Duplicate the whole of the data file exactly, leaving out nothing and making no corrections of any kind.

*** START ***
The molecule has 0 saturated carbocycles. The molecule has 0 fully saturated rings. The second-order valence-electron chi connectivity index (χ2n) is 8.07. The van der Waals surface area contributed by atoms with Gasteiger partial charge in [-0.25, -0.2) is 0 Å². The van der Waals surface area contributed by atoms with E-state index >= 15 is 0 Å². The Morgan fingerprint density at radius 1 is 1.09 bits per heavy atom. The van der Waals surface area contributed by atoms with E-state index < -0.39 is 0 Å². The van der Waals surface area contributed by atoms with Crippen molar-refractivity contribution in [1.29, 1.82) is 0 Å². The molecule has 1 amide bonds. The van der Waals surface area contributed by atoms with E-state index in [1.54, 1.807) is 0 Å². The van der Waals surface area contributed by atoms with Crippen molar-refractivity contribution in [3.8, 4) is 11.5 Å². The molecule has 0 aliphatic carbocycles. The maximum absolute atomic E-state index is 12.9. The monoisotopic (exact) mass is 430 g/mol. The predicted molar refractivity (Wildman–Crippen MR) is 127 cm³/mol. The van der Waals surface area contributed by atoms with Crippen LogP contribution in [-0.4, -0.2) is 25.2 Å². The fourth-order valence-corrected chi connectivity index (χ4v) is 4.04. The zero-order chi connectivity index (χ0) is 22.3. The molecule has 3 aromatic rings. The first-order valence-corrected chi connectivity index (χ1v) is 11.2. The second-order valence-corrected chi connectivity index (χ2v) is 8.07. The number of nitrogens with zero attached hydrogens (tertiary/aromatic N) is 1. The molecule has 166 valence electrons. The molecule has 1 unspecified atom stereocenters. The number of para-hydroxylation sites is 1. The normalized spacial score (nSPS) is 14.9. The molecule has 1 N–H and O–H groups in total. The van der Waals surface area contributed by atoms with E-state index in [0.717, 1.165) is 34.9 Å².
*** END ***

The molecule has 0 saturated carbocycles. The molecule has 0 fully saturated rings. The second-order valence-electron chi connectivity index (χ2n) is 8.07. The van der Waals surface area contributed by atoms with Gasteiger partial charge in [-0.25, -0.2) is 0 Å². The van der Waals surface area contributed by atoms with E-state index >= 15 is 0 Å². The Morgan fingerprint density at radius 1 is 1.09 bits per heavy atom. The van der Waals surface area contributed by atoms with E-state index < -0.39 is 0 Å². The van der Waals surface area contributed by atoms with Crippen molar-refractivity contribution in [1.29, 1.82) is 0 Å². The molecule has 1 amide bonds. The van der Waals surface area contributed by atoms with E-state index in [1.54, 1.807) is 0 Å². The van der Waals surface area contributed by atoms with Crippen molar-refractivity contribution in [3.8, 4) is 11.5 Å². The molecule has 0 aliphatic carbocycles. The maximum absolute atomic E-state index is 12.9. The monoisotopic (exact) mass is 430 g/mol. The predicted molar refractivity (Wildman–Crippen MR) is 127 cm³/mol. The van der Waals surface area contributed by atoms with Crippen LogP contribution in [-0.4, -0.2) is 25.2 Å². The fourth-order valence-corrected chi connectivity index (χ4v) is 4.04. The zero-order chi connectivity index (χ0) is 22.3. The molecule has 3 aromatic rings. The first-order valence-corrected chi connectivity index (χ1v) is 11.2. The second-order valence-corrected chi connectivity index (χ2v) is 8.07. The number of nitrogens with zero attached hydrogens (tertiary/aromatic N) is 1. The molecule has 166 valence electrons. The molecule has 1 unspecified atom stereocenters. The number of para-hydroxylation sites is 1. The normalized spacial score (nSPS) is 14.9. The molecule has 1 N–H and O–H groups in total. The van der Waals surface area contributed by atoms with E-state index in [0.717, 1.165) is 34.9 Å².